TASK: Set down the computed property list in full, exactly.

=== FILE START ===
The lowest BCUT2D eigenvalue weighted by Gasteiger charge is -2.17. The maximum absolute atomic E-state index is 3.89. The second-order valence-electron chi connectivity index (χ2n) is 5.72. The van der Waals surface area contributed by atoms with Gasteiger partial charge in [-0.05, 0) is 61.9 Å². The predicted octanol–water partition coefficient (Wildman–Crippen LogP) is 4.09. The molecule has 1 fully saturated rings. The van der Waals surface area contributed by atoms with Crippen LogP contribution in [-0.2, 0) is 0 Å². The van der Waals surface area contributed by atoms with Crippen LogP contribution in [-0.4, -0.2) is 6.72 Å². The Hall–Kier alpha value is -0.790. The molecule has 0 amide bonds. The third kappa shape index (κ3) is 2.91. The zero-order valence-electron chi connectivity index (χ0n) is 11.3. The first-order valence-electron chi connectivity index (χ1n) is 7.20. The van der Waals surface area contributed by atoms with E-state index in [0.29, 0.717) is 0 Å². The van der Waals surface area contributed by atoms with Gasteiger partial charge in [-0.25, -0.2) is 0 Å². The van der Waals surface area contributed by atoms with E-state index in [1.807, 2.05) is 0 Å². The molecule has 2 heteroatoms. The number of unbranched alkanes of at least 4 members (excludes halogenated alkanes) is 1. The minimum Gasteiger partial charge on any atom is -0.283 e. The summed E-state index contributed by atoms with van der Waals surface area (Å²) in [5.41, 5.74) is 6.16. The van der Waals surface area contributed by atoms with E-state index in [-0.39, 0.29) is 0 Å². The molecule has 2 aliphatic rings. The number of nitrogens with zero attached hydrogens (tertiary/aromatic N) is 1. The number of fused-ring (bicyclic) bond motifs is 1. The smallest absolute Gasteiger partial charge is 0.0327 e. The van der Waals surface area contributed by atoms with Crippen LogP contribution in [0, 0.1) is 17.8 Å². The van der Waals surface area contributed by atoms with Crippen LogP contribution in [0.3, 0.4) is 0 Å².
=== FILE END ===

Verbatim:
The lowest BCUT2D eigenvalue weighted by Gasteiger charge is -2.17. The maximum absolute atomic E-state index is 3.89. The second-order valence-electron chi connectivity index (χ2n) is 5.72. The van der Waals surface area contributed by atoms with Gasteiger partial charge in [-0.05, 0) is 61.9 Å². The predicted octanol–water partition coefficient (Wildman–Crippen LogP) is 4.09. The molecule has 1 fully saturated rings. The van der Waals surface area contributed by atoms with Crippen LogP contribution in [-0.2, 0) is 0 Å². The van der Waals surface area contributed by atoms with Crippen LogP contribution in [-0.4, -0.2) is 6.72 Å². The Hall–Kier alpha value is -0.790. The molecule has 0 amide bonds. The third kappa shape index (κ3) is 2.91. The zero-order valence-electron chi connectivity index (χ0n) is 11.3. The first-order valence-electron chi connectivity index (χ1n) is 7.20. The van der Waals surface area contributed by atoms with E-state index in [0.29, 0.717) is 0 Å². The van der Waals surface area contributed by atoms with Gasteiger partial charge in [-0.25, -0.2) is 0 Å². The van der Waals surface area contributed by atoms with E-state index in [1.807, 2.05) is 0 Å². The molecule has 2 heteroatoms. The number of unbranched alkanes of at least 4 members (excludes halogenated alkanes) is 1. The minimum Gasteiger partial charge on any atom is -0.283 e. The summed E-state index contributed by atoms with van der Waals surface area (Å²) in [5.41, 5.74) is 6.16. The van der Waals surface area contributed by atoms with E-state index in [-0.39, 0.29) is 0 Å². The molecule has 2 aliphatic rings. The number of nitrogens with zero attached hydrogens (tertiary/aromatic N) is 1. The number of fused-ring (bicyclic) bond motifs is 1. The smallest absolute Gasteiger partial charge is 0.0327 e. The van der Waals surface area contributed by atoms with Crippen LogP contribution in [0, 0.1) is 17.8 Å². The van der Waals surface area contributed by atoms with Crippen LogP contribution in [0.3, 0.4) is 0 Å².